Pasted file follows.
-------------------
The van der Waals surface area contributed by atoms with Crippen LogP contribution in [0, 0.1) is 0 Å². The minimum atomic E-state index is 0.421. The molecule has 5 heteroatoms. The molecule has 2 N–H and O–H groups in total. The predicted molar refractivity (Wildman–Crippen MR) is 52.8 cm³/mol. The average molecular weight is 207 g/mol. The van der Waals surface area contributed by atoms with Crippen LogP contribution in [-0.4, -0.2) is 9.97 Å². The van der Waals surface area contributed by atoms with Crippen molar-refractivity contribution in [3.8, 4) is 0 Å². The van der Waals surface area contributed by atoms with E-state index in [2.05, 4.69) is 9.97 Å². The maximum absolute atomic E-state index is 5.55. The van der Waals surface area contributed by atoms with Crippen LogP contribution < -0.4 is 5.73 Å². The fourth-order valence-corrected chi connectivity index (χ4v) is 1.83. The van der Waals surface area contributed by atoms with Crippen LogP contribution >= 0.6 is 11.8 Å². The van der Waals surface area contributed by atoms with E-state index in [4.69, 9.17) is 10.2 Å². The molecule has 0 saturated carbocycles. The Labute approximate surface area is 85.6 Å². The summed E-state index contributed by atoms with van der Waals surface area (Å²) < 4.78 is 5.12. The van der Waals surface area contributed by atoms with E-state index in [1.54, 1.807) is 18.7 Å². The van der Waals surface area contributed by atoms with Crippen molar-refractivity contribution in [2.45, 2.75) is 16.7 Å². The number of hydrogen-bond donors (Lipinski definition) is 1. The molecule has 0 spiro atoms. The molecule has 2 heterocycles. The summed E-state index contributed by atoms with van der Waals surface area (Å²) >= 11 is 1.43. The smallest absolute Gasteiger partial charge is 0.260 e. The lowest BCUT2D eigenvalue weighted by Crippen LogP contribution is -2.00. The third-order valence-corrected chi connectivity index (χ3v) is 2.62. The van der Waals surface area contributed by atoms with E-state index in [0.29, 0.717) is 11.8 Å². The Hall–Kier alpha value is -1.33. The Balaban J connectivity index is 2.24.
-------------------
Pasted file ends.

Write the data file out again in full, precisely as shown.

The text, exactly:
The van der Waals surface area contributed by atoms with Crippen LogP contribution in [0, 0.1) is 0 Å². The minimum atomic E-state index is 0.421. The molecule has 5 heteroatoms. The molecule has 2 N–H and O–H groups in total. The predicted molar refractivity (Wildman–Crippen MR) is 52.8 cm³/mol. The average molecular weight is 207 g/mol. The van der Waals surface area contributed by atoms with Crippen LogP contribution in [-0.4, -0.2) is 9.97 Å². The van der Waals surface area contributed by atoms with Crippen molar-refractivity contribution in [3.8, 4) is 0 Å². The van der Waals surface area contributed by atoms with E-state index in [2.05, 4.69) is 9.97 Å². The maximum absolute atomic E-state index is 5.55. The van der Waals surface area contributed by atoms with Crippen LogP contribution < -0.4 is 5.73 Å². The fourth-order valence-corrected chi connectivity index (χ4v) is 1.83. The van der Waals surface area contributed by atoms with Crippen LogP contribution >= 0.6 is 11.8 Å². The van der Waals surface area contributed by atoms with E-state index in [4.69, 9.17) is 10.2 Å². The molecule has 0 saturated carbocycles. The Labute approximate surface area is 85.6 Å². The summed E-state index contributed by atoms with van der Waals surface area (Å²) < 4.78 is 5.12. The van der Waals surface area contributed by atoms with E-state index in [1.54, 1.807) is 18.7 Å². The van der Waals surface area contributed by atoms with Crippen molar-refractivity contribution in [2.45, 2.75) is 16.7 Å². The number of hydrogen-bond donors (Lipinski definition) is 1. The molecule has 0 spiro atoms. The molecule has 2 heterocycles. The summed E-state index contributed by atoms with van der Waals surface area (Å²) >= 11 is 1.43. The smallest absolute Gasteiger partial charge is 0.260 e. The lowest BCUT2D eigenvalue weighted by Crippen LogP contribution is -2.00. The third-order valence-corrected chi connectivity index (χ3v) is 2.62. The van der Waals surface area contributed by atoms with E-state index in [0.29, 0.717) is 11.8 Å². The Hall–Kier alpha value is -1.33. The Balaban J connectivity index is 2.24.